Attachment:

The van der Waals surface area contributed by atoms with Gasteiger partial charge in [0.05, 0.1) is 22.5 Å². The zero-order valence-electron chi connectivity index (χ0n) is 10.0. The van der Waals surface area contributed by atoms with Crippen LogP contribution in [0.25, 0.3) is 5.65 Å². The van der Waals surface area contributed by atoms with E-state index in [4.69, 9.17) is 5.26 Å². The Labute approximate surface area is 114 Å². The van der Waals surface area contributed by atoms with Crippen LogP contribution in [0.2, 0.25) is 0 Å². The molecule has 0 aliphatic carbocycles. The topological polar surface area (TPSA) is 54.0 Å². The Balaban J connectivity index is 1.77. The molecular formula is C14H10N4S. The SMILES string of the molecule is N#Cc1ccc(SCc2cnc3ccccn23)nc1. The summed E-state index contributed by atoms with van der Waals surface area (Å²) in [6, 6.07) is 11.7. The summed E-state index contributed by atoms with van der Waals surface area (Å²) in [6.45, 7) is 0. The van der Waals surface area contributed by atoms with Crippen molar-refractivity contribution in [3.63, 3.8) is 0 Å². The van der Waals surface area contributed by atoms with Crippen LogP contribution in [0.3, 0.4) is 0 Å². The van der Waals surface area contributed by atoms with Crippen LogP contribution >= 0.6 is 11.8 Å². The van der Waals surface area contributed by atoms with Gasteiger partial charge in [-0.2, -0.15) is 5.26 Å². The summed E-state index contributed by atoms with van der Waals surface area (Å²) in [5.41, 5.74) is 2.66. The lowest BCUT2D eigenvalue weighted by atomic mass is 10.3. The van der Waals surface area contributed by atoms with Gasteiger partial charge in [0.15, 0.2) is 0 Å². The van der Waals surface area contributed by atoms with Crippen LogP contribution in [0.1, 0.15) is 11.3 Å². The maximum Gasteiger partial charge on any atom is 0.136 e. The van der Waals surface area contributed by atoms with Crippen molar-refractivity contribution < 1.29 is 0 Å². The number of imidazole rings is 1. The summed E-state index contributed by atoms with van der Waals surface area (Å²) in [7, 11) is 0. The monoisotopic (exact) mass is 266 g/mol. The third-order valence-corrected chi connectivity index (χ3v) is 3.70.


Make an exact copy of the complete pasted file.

The van der Waals surface area contributed by atoms with Gasteiger partial charge in [0.05, 0.1) is 22.5 Å². The zero-order valence-electron chi connectivity index (χ0n) is 10.0. The van der Waals surface area contributed by atoms with Crippen LogP contribution in [0.25, 0.3) is 5.65 Å². The van der Waals surface area contributed by atoms with E-state index in [4.69, 9.17) is 5.26 Å². The Labute approximate surface area is 114 Å². The van der Waals surface area contributed by atoms with Crippen LogP contribution in [0.2, 0.25) is 0 Å². The molecule has 0 aliphatic carbocycles. The topological polar surface area (TPSA) is 54.0 Å². The Balaban J connectivity index is 1.77. The molecular formula is C14H10N4S. The SMILES string of the molecule is N#Cc1ccc(SCc2cnc3ccccn23)nc1. The summed E-state index contributed by atoms with van der Waals surface area (Å²) in [6, 6.07) is 11.7. The summed E-state index contributed by atoms with van der Waals surface area (Å²) in [6.45, 7) is 0. The van der Waals surface area contributed by atoms with Crippen molar-refractivity contribution in [3.63, 3.8) is 0 Å². The van der Waals surface area contributed by atoms with Crippen LogP contribution in [0.3, 0.4) is 0 Å². The van der Waals surface area contributed by atoms with Crippen LogP contribution >= 0.6 is 11.8 Å². The van der Waals surface area contributed by atoms with Gasteiger partial charge in [-0.2, -0.15) is 5.26 Å². The summed E-state index contributed by atoms with van der Waals surface area (Å²) in [5.41, 5.74) is 2.66. The lowest BCUT2D eigenvalue weighted by atomic mass is 10.3. The van der Waals surface area contributed by atoms with Gasteiger partial charge in [0.15, 0.2) is 0 Å². The van der Waals surface area contributed by atoms with Crippen LogP contribution in [0.1, 0.15) is 11.3 Å². The maximum Gasteiger partial charge on any atom is 0.136 e. The van der Waals surface area contributed by atoms with Crippen molar-refractivity contribution < 1.29 is 0 Å². The number of imidazole rings is 1. The summed E-state index contributed by atoms with van der Waals surface area (Å²) in [7, 11) is 0. The monoisotopic (exact) mass is 266 g/mol. The third-order valence-corrected chi connectivity index (χ3v) is 3.70.